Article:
The Burning (1981)

I have to be honest here: I don’t really ‘get’ “The Burning.” I mean, I understand its story and narrative of course, but I don’t really get why it’s so heralded in horror circles. Yes, the gore effects are truly stunning: Tom Savini does some of his peak work with makeup effects throughout this effort, and a number of the death scenes are genuinely shocking in their abruptness and brutality. Of course, if you’ve seen this or heard of it you’re probably familiar with the raft massacre, and yes it’s just as effective as it’s reputed, and it’s definitely survived the passing of time. But the rest of the movie itself? Meh, at best. One of the most confusing things about it is that there doesn’t seem to be a lead protagonist? Ultimately I guess you could make the argument that it consists of a trio (made up of Brian Matthews, Leah Ayres and Brian Backer), but none of them is particularly well-developed or even likable, really, so you’re never really sure who you’re supposed to root for. By the end it becomes clear that Backer’s Alfred has become the de-facto protagonist but his character is an unrepentant creep and whiny crybaby, so you’re just not sure if you even want him to make it out alive. So, there are a few things here and there that make the movie at least sitting through; beyond the makeup effects, it’s interesting to see early appearances by Jason Alexander, Holly Hunter and Fisher Stevens, and it’s hard not to notice Harvey Weinstein’s name in the opening credits (apparently this is the first movie produced by the notorious pig, so you can’t help but wonder what kind of atmosphere was prevalent during shooting). For me, “The Burning” is one of those cult horror classics that I’m glad I finally saw, but have no interest in revisiting anytime soon.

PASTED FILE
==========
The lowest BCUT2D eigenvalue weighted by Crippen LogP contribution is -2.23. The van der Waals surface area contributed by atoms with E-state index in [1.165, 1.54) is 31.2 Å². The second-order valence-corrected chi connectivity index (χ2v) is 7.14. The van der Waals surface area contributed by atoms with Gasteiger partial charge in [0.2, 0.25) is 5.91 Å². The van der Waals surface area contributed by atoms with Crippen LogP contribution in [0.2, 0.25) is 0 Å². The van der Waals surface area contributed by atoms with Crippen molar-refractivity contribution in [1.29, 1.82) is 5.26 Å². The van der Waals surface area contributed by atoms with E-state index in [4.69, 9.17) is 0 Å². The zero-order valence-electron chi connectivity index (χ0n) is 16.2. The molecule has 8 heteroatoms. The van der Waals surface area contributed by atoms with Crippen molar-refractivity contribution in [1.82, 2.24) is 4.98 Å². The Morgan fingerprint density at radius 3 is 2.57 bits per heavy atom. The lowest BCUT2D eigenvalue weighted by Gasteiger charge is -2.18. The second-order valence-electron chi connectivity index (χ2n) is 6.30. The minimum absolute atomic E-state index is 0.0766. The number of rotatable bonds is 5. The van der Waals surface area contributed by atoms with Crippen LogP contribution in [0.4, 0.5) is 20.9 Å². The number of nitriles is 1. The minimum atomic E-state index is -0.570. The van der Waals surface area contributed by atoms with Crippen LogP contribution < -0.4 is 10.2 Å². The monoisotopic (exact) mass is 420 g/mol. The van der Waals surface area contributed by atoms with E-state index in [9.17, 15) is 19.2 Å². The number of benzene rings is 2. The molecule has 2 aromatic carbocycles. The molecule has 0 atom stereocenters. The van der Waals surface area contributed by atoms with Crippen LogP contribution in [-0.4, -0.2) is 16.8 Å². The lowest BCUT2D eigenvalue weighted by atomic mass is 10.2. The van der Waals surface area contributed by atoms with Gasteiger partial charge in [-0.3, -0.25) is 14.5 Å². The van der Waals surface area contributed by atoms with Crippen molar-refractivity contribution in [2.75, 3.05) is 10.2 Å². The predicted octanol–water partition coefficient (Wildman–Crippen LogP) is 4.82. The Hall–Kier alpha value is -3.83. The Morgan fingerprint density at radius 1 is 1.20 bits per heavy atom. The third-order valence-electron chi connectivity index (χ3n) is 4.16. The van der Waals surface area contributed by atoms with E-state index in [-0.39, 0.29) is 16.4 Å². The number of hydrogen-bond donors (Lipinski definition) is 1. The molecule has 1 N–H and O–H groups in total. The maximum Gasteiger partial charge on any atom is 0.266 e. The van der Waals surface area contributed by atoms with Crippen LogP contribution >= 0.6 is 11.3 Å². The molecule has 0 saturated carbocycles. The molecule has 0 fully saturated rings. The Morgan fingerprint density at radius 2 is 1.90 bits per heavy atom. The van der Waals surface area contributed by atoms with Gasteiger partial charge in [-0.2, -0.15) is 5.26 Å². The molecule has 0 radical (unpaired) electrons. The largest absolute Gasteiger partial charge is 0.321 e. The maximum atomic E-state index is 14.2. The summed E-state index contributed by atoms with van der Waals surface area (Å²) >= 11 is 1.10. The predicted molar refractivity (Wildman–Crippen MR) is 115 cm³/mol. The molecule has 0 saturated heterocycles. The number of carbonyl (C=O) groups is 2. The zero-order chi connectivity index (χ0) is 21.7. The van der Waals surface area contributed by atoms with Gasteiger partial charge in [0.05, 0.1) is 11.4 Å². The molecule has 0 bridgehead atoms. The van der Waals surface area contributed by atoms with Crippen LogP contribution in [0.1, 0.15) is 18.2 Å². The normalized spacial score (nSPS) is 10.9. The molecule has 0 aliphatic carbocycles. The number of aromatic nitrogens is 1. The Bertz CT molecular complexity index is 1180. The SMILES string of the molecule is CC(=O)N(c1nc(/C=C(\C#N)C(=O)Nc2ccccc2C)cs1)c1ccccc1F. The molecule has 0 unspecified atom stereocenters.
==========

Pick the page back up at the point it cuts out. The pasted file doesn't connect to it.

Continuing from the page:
Rating: ★★★ (out of 5)

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